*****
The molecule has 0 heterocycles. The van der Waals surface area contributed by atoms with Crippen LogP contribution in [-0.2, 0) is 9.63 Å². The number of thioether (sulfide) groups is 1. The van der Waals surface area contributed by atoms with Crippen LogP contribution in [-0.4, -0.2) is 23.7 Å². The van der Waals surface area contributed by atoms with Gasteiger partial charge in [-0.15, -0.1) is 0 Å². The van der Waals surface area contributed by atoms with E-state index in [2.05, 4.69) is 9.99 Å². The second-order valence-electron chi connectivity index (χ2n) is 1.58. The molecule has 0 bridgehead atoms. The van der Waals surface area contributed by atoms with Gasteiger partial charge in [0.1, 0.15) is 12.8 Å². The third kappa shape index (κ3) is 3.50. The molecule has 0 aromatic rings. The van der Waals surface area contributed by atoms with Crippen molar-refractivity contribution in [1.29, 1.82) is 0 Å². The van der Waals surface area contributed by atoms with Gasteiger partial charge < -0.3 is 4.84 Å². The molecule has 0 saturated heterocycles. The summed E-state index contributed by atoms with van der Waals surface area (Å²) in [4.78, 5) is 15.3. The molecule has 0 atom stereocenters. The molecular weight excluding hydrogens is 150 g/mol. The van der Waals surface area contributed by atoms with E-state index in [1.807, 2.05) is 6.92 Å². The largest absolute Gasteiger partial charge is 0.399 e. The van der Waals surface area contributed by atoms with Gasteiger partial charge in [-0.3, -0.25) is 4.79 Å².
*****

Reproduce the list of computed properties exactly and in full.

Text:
The molecule has 0 heterocycles. The van der Waals surface area contributed by atoms with Crippen LogP contribution in [-0.2, 0) is 9.63 Å². The number of thioether (sulfide) groups is 1. The van der Waals surface area contributed by atoms with Crippen LogP contribution in [-0.4, -0.2) is 23.7 Å². The van der Waals surface area contributed by atoms with Gasteiger partial charge in [-0.15, -0.1) is 0 Å². The van der Waals surface area contributed by atoms with E-state index in [2.05, 4.69) is 9.99 Å². The second-order valence-electron chi connectivity index (χ2n) is 1.58. The molecule has 0 bridgehead atoms. The van der Waals surface area contributed by atoms with Gasteiger partial charge in [0.1, 0.15) is 12.8 Å². The third kappa shape index (κ3) is 3.50. The molecule has 0 aromatic rings. The van der Waals surface area contributed by atoms with Crippen molar-refractivity contribution in [1.29, 1.82) is 0 Å². The van der Waals surface area contributed by atoms with Gasteiger partial charge < -0.3 is 4.84 Å². The molecule has 0 saturated heterocycles. The summed E-state index contributed by atoms with van der Waals surface area (Å²) in [4.78, 5) is 15.3. The molecule has 0 atom stereocenters. The molecular weight excluding hydrogens is 150 g/mol. The van der Waals surface area contributed by atoms with E-state index in [1.807, 2.05) is 6.92 Å². The largest absolute Gasteiger partial charge is 0.399 e. The van der Waals surface area contributed by atoms with Gasteiger partial charge in [-0.3, -0.25) is 4.79 Å².